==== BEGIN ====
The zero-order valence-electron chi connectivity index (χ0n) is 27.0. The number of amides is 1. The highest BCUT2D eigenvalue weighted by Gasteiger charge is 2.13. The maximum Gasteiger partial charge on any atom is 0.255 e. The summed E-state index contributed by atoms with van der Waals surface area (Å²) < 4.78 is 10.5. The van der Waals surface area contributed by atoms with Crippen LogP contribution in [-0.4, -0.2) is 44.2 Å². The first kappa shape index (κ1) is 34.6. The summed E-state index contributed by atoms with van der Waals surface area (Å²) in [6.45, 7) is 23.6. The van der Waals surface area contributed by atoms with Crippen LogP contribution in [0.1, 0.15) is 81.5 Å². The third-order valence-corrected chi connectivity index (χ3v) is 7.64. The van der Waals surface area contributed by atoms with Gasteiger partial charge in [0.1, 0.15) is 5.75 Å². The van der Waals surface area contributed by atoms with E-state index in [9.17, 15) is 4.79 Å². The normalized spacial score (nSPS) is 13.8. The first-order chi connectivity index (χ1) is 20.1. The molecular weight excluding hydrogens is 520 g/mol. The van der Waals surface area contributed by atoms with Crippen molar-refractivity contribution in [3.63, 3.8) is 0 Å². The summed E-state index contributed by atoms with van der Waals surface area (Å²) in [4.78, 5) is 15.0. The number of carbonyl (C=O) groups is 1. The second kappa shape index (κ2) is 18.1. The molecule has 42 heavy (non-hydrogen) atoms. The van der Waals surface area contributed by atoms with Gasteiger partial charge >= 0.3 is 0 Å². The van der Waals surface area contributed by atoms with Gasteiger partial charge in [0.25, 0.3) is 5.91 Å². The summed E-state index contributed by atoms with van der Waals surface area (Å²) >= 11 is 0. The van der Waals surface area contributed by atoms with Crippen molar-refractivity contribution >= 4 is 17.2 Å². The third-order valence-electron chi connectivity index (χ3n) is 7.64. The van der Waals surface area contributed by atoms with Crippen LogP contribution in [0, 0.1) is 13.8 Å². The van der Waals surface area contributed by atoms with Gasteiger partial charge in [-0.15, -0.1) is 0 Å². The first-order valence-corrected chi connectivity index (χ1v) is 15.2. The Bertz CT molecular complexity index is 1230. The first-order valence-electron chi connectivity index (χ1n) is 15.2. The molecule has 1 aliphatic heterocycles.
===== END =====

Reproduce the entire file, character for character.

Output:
The zero-order valence-electron chi connectivity index (χ0n) is 27.0. The number of amides is 1. The highest BCUT2D eigenvalue weighted by Gasteiger charge is 2.13. The maximum Gasteiger partial charge on any atom is 0.255 e. The summed E-state index contributed by atoms with van der Waals surface area (Å²) < 4.78 is 10.5. The van der Waals surface area contributed by atoms with Crippen LogP contribution in [-0.4, -0.2) is 44.2 Å². The first kappa shape index (κ1) is 34.6. The summed E-state index contributed by atoms with van der Waals surface area (Å²) in [6.45, 7) is 23.6. The van der Waals surface area contributed by atoms with Crippen LogP contribution in [0.1, 0.15) is 81.5 Å². The third-order valence-corrected chi connectivity index (χ3v) is 7.64. The van der Waals surface area contributed by atoms with Gasteiger partial charge in [0.1, 0.15) is 5.75 Å². The van der Waals surface area contributed by atoms with E-state index in [9.17, 15) is 4.79 Å². The normalized spacial score (nSPS) is 13.8. The first-order chi connectivity index (χ1) is 20.1. The molecular weight excluding hydrogens is 520 g/mol. The van der Waals surface area contributed by atoms with Crippen molar-refractivity contribution in [3.63, 3.8) is 0 Å². The summed E-state index contributed by atoms with van der Waals surface area (Å²) in [4.78, 5) is 15.0. The number of carbonyl (C=O) groups is 1. The second kappa shape index (κ2) is 18.1. The molecule has 42 heavy (non-hydrogen) atoms. The van der Waals surface area contributed by atoms with Gasteiger partial charge >= 0.3 is 0 Å². The van der Waals surface area contributed by atoms with Gasteiger partial charge in [0.25, 0.3) is 5.91 Å². The summed E-state index contributed by atoms with van der Waals surface area (Å²) >= 11 is 0. The van der Waals surface area contributed by atoms with Crippen molar-refractivity contribution >= 4 is 17.2 Å². The third-order valence-electron chi connectivity index (χ3n) is 7.64. The van der Waals surface area contributed by atoms with Crippen LogP contribution in [0, 0.1) is 13.8 Å². The van der Waals surface area contributed by atoms with Gasteiger partial charge in [-0.15, -0.1) is 0 Å². The first-order valence-corrected chi connectivity index (χ1v) is 15.2. The Bertz CT molecular complexity index is 1230. The first-order valence-electron chi connectivity index (χ1n) is 15.2. The molecule has 1 aliphatic heterocycles.